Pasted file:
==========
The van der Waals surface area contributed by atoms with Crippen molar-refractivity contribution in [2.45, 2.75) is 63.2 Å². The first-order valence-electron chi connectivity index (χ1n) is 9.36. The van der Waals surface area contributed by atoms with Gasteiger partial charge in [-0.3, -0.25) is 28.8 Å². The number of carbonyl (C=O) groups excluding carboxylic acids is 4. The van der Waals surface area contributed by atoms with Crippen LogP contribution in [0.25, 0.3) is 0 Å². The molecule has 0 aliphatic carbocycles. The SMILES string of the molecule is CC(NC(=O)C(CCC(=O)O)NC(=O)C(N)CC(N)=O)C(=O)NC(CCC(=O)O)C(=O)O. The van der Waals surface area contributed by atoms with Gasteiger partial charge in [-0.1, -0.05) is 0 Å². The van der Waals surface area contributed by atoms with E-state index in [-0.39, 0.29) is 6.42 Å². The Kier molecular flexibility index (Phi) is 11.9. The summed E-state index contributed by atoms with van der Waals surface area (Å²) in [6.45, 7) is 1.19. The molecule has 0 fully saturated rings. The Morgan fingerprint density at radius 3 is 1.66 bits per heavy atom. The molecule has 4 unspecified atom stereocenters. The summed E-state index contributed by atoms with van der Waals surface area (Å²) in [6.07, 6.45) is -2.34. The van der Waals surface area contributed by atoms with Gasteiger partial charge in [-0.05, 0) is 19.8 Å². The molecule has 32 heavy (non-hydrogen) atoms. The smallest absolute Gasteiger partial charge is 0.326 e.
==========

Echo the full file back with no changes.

The van der Waals surface area contributed by atoms with Crippen molar-refractivity contribution in [2.45, 2.75) is 63.2 Å². The first-order valence-electron chi connectivity index (χ1n) is 9.36. The van der Waals surface area contributed by atoms with Gasteiger partial charge in [-0.3, -0.25) is 28.8 Å². The number of carbonyl (C=O) groups excluding carboxylic acids is 4. The van der Waals surface area contributed by atoms with Crippen LogP contribution in [0.25, 0.3) is 0 Å². The molecule has 0 aliphatic carbocycles. The SMILES string of the molecule is CC(NC(=O)C(CCC(=O)O)NC(=O)C(N)CC(N)=O)C(=O)NC(CCC(=O)O)C(=O)O. The van der Waals surface area contributed by atoms with Gasteiger partial charge in [-0.1, -0.05) is 0 Å². The van der Waals surface area contributed by atoms with E-state index in [-0.39, 0.29) is 6.42 Å². The Kier molecular flexibility index (Phi) is 11.9. The summed E-state index contributed by atoms with van der Waals surface area (Å²) in [6.45, 7) is 1.19. The molecule has 0 fully saturated rings. The Morgan fingerprint density at radius 3 is 1.66 bits per heavy atom. The molecule has 4 unspecified atom stereocenters. The summed E-state index contributed by atoms with van der Waals surface area (Å²) in [6.07, 6.45) is -2.34. The van der Waals surface area contributed by atoms with Gasteiger partial charge in [-0.05, 0) is 19.8 Å². The molecule has 32 heavy (non-hydrogen) atoms. The smallest absolute Gasteiger partial charge is 0.326 e.